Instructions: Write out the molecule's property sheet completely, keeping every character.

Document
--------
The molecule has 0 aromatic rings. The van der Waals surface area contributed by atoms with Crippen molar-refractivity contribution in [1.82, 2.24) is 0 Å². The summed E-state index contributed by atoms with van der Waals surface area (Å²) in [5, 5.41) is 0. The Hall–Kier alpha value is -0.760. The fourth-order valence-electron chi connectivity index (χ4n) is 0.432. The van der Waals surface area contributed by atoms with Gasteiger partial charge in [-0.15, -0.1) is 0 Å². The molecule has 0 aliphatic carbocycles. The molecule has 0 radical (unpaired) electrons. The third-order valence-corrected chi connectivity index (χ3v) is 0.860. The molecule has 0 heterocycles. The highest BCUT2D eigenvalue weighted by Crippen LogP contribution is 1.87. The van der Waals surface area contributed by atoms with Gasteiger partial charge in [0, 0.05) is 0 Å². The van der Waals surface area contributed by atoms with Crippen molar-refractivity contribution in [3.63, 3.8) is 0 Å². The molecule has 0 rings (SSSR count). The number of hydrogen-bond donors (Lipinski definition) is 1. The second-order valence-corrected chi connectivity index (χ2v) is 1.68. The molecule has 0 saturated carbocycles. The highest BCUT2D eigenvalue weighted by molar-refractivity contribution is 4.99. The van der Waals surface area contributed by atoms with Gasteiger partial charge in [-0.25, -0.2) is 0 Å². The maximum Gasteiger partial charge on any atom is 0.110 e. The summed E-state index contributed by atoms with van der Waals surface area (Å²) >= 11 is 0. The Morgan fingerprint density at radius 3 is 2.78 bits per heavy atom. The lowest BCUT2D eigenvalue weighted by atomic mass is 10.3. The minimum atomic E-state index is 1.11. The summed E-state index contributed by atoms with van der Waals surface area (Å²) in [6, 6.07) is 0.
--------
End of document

The molecule has 0 aromatic rings. The van der Waals surface area contributed by atoms with Crippen molar-refractivity contribution in [1.82, 2.24) is 0 Å². The summed E-state index contributed by atoms with van der Waals surface area (Å²) in [5, 5.41) is 0. The Hall–Kier alpha value is -0.760. The fourth-order valence-electron chi connectivity index (χ4n) is 0.432. The van der Waals surface area contributed by atoms with Gasteiger partial charge in [-0.15, -0.1) is 0 Å². The molecule has 0 aliphatic carbocycles. The molecule has 0 radical (unpaired) electrons. The third-order valence-corrected chi connectivity index (χ3v) is 0.860. The molecule has 0 heterocycles. The highest BCUT2D eigenvalue weighted by Crippen LogP contribution is 1.87. The van der Waals surface area contributed by atoms with Gasteiger partial charge in [0, 0.05) is 0 Å². The van der Waals surface area contributed by atoms with Crippen molar-refractivity contribution in [3.63, 3.8) is 0 Å². The molecule has 0 rings (SSSR count). The number of hydrogen-bond donors (Lipinski definition) is 1. The second-order valence-corrected chi connectivity index (χ2v) is 1.68. The molecule has 0 saturated carbocycles. The highest BCUT2D eigenvalue weighted by molar-refractivity contribution is 4.99. The van der Waals surface area contributed by atoms with Gasteiger partial charge in [-0.25, -0.2) is 0 Å². The maximum Gasteiger partial charge on any atom is 0.110 e. The summed E-state index contributed by atoms with van der Waals surface area (Å²) >= 11 is 0. The Morgan fingerprint density at radius 3 is 2.78 bits per heavy atom. The lowest BCUT2D eigenvalue weighted by atomic mass is 10.3. The minimum atomic E-state index is 1.11. The summed E-state index contributed by atoms with van der Waals surface area (Å²) in [6, 6.07) is 0.